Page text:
Ginu said she is considering becoming a computer programmer. She said she believes people undervalue computer science, but as the field continues undergoing unprecedented growth, more will gravitate towards it. 

“Right now [I] don’t think a lot of people are interested in [computer science],” Ginu said. “You’re sitting in front of a computer all day, there’s barely any human interaction. I can definitely see how many people aren’t interested in it right now, but I think as we grow older and evolve, technology is going to become one of the biggest things we use every day – it already basically is. People will take more interest in it once they see how important it is.” 

Senior Anthony Pipitone: Aerospace Engineer

Senior Anthony Pipitone poses in the chemistry classroom around science equipment. Pipitone hopes to attend Embry-Riddle Aeronautical University with the University of Colorado Boulder and Cal Poly Pomona as backups. (Sarosh Ismail)

Arriving at the office, an aerospace engineer begins working on the design of cutting-edge technologies to be used in aircraft, spacecraft, satellites and missiles. For senior Anthony Pipitone, who loves math and science, pursuing this field of engineering only seemed natural. 

“I’ve always thought about [becoming an engineer] because I’ve always been really good at math,” Pipitone said. “I’ve also always really liked science even though I’m not as good [with] it as I am with math. Honestly, I’ve known since elementary school what field I wanted to go into.”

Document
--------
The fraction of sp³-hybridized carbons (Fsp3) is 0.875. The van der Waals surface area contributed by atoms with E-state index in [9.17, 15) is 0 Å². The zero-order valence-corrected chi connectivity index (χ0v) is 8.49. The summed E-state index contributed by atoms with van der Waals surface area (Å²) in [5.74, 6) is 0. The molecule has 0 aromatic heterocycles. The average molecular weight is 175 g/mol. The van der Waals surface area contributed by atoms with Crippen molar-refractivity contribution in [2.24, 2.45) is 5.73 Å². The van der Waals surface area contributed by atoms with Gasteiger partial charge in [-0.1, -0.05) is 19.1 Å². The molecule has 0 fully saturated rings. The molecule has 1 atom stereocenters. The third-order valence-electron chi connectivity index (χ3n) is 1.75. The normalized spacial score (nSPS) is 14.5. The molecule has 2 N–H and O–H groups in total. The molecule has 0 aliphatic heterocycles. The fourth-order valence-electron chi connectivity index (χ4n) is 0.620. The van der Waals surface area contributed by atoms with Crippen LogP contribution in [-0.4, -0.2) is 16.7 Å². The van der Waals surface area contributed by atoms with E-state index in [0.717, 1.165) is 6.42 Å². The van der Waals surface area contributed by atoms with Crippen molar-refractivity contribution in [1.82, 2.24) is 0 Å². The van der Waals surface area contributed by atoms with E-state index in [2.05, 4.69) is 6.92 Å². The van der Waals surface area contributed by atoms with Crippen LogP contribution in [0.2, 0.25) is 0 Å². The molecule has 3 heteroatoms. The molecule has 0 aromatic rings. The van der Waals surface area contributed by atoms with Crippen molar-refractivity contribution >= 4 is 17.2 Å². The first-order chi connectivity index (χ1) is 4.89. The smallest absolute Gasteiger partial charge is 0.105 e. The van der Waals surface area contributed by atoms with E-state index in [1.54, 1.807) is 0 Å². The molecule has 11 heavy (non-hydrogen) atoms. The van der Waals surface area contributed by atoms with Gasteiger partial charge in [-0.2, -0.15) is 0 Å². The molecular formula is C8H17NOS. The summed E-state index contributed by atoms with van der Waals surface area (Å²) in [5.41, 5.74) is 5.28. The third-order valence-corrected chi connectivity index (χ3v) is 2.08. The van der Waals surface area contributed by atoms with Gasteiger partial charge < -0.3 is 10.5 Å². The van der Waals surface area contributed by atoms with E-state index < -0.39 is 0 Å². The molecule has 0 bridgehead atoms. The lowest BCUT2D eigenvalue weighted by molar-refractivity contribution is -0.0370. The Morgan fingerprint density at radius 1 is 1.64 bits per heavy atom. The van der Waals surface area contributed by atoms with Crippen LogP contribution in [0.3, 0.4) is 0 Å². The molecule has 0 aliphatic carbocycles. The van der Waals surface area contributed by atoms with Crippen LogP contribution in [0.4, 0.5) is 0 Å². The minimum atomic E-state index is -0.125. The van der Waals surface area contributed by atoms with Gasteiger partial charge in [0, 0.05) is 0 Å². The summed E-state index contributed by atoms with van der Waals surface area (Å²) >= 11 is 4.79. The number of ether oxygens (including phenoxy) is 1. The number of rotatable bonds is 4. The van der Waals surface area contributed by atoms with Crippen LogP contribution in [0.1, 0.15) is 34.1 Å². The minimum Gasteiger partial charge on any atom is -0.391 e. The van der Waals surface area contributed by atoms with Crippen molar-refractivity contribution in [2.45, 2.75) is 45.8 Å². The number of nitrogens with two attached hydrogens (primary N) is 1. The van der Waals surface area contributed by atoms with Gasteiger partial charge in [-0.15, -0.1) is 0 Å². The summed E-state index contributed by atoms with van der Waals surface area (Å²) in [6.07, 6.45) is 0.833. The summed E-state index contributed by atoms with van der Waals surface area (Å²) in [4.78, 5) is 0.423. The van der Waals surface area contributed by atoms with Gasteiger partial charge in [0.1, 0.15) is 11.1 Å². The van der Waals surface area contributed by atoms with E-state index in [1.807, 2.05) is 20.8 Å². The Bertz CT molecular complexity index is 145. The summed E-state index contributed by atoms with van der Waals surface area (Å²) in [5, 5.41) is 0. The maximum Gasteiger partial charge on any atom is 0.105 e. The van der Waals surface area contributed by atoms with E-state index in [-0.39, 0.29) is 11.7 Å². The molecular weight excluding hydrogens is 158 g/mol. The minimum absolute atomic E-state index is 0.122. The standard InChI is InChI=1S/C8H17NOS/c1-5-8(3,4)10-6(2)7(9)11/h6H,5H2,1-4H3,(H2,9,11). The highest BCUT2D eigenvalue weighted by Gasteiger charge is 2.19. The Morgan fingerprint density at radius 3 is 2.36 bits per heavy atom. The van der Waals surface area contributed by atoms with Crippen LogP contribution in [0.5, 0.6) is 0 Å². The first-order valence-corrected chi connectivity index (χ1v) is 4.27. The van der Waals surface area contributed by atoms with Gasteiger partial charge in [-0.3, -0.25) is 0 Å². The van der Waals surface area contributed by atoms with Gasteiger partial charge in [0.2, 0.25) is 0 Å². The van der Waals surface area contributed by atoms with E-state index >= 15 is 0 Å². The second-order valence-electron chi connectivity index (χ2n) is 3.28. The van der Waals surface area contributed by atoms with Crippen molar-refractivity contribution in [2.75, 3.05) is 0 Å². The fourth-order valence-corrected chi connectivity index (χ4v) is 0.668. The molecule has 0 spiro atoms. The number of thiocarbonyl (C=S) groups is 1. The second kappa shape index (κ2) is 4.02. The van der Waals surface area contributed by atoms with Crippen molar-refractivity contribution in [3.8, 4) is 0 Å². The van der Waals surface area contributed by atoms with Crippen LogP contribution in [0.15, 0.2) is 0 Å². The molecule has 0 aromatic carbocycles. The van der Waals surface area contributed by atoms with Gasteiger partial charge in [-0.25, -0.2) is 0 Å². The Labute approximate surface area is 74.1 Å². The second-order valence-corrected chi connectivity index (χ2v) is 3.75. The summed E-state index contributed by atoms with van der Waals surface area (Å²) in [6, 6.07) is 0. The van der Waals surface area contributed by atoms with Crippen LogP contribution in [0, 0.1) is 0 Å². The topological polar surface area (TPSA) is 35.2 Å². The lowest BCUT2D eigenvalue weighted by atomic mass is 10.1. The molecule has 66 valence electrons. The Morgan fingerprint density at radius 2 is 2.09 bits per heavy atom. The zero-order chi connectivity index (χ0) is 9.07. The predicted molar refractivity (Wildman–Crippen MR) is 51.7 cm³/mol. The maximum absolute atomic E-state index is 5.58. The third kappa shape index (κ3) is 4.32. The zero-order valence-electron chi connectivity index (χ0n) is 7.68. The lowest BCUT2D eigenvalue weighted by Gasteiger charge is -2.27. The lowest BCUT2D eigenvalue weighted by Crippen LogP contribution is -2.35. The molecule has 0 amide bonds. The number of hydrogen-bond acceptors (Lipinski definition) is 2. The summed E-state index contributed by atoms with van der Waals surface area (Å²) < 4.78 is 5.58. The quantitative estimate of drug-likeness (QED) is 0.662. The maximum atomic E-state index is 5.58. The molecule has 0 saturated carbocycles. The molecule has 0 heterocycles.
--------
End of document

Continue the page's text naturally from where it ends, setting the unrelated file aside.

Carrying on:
Pipitone said watching instructors on YouTube and social media taught him a lot about aerospace engineering and fueled his interest in it.

  “I want to go into aerospace engineering,” Pipitone said. “So I want to know a lot about [in the space route] spaceships and space, astrophysics and [everything]  associated with it.”

Pipitone said he applied to and hopes to attend Embry-Riddle Aeronautical University next year for aerospace engineering. Pipitone said, in his opinion, other students who want to go into engineering should learn to apply general concepts and understandings from math and science early on. 

“I think a lot of things in math and science classes can be applied to this job, which is why I want to pursue a path in it.” 

Senior Lilly Parker: Actuary 

Senior Lilly Parker works through a math equation on the board. While Parker is currently undecided on what college she wants to attend, she plans on majoring in mathematics.
(Photo by Grace Edgeworth)

For many students, math can become an indistinguishable jumble of letters, numbers and symbols. However, senior Lilly Parker’s experience could not be more different, with her love of math motivating her to pursue a career as an actuary. 

“I’ve been pretty good at math since I was young,” Parker said. “I went to a Montessori school, which was very focused on concrete learning, and we always had ‘counting blocks’ which I enjoyed, so that’s really how I gravitated toward math in the first place.” 

Parker said she began to seriously consider math as a career in middle school. She said she mainly enjoys math because of the real-world applications and how universal the skills are. 

“I like the practical aspect of math and how consistent it is with rules,” Parker said. “I definitely think I have a gift for it, and in middle school, I was involved in lots of math competitions, which built up my confidence in it. I especially liked how relevant it is to so many different parts of our world today.”

Parker said she wants to become an actuary, someone who helps companies analyze risk and make decisions regarding investments and insurance. 

“I would say the salary was a big draw but I mainly like what it entails,” Parker said. “[An actuary] deals with insurance and calculates risk. In addition to calculation and computational skills, there are also analytical skills which I enjoy, because while I do enjoy math, I also like English.”